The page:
- Code reviews are faster and more effective (catching more problems earlier) when your developers have go-to-definition and find-references available during code reviews (e.g., in GitHub pull requests with the browser extension or using our native UI integrations for GitLab and Bitbucket Server).
- Single sign-on (SSO) user authentication (see docs). This makes it so all of your developers can easily and securely access Sourcegraph with central account provisioning (e.g., ensuring you don’t forget to deactivate someone’s Sourcegraph account when they are no longer employed).
- High-scale and high-availability cluster deployment (see docs).
- Technical support. Your developers already rely on Sourcegraph, and a day of reduced productivity if Sourcegraph goes down costs you far more than the price of the paid tiers.
- Ease and security of official builds. If you run the open source version of Sourcegraph, you’ll need to build the Docker images on your own, which requires writing and maintaining your own build scripts and tracking our release calendar. Using the official builds saves you the hassle and ensures you’ll have regular updates available (and immediate updates when a critical security issue is discovered in Sourcegraph or any other related infrastructure, such as OpenSSL or PostgreSQL).
You can set up Sourcegraph and see value in 5 minutes. Most of our customers tell us Sourcegraph is one of the easiest applications to maintain, but we’re happy to give a more precise estimate of the burden if you help us understand the environment in which you intend to deploy Sourcegraph. As a specific data point, one of our large customers reported that maintaining Sourcegraph for 1,000+ daily users takes ~5% of a single person’s time.
Kythe is a very low-level code intelligence system. It plays the same role as LSIF (which is what Sourcegraph uses instead of Kythe for code intelligence). Kythe is not a product that they can actually use. It doesn’t do code search, code browsing, code host integrations, batch changes, code insights, etc.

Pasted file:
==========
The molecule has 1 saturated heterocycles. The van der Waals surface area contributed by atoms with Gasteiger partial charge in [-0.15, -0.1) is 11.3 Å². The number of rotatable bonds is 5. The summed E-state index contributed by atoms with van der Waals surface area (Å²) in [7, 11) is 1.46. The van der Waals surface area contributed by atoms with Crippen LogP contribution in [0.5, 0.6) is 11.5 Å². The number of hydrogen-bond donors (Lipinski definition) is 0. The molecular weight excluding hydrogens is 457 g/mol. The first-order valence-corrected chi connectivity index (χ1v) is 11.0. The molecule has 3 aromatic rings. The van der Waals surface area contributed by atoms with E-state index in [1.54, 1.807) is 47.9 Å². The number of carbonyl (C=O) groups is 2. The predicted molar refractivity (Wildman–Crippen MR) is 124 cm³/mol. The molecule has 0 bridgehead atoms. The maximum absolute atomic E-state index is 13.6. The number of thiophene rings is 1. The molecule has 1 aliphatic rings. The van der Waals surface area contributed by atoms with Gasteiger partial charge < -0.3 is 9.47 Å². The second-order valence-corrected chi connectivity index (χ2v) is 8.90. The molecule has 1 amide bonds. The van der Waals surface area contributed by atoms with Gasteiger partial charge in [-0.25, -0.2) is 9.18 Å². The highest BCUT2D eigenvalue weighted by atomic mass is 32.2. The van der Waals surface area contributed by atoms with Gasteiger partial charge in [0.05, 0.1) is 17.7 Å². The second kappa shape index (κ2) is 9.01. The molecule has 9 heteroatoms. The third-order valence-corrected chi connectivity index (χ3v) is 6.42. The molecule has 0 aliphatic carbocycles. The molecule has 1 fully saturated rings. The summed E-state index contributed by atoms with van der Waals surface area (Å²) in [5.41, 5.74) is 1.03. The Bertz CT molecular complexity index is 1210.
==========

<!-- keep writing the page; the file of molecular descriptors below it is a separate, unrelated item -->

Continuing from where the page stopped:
It’s like saying instead of Salesforce CRM we will just use InsightSquared (actually Kythe is even lower-level than InsightSquared, but you get the idea).
Usually this question means the person has the following concerns:
- Is it hard to set up? Will it take a long time before we see value?
- Connotation: A “platform” is hard to set up and requires a lot of coordination among teams and systems.)
- Does it replace what I’m using today, or is it additive?
- Connotation: An organization can only have a single “platform” for developers. Anything else must either integrate with their existing platform or replace it.
- Does it do one thing well or many things poorly?
- Connotation: A “tool” does one thing well. A common failure mode of “platforms” or “applications” (which do more things) is that they don’t do anything particularly well.
- Do people actually interact with it, or does it sit behind the scenes (like a backend database)?
Here is an answer that addresses all of these concerns. You can tailor it to address the person’s specific concerns.
Sourcegraph is an application that developers use primarily from their web browser for universal code search. It integrates with your existing repositories, code hosts, code review tools, editors, and other developer tools to give your developers a single place to discover and understand code and make large-scale changes. You can set up Sourcegraph and start seeing value in 5 minutes.
Elastic is an enterprise software company that produces Elasticsearch, which is a low-level search engine that other applications can use to provide search functionality. Elasticsearch is not an end-user application; it must be integrated into another application. Because it has a generally good reputation for general-purpose search, many end-user applications that rely on Elasticsearch for search make that fact public (even though it’s not necessary or common for applications to tell users all the other underlying technologies they use).
The built-in (non-universal) code search functionality of many code hosts (including GitHub, GitLab, and Bitbucket Server) uses Elasticsearch under the hood.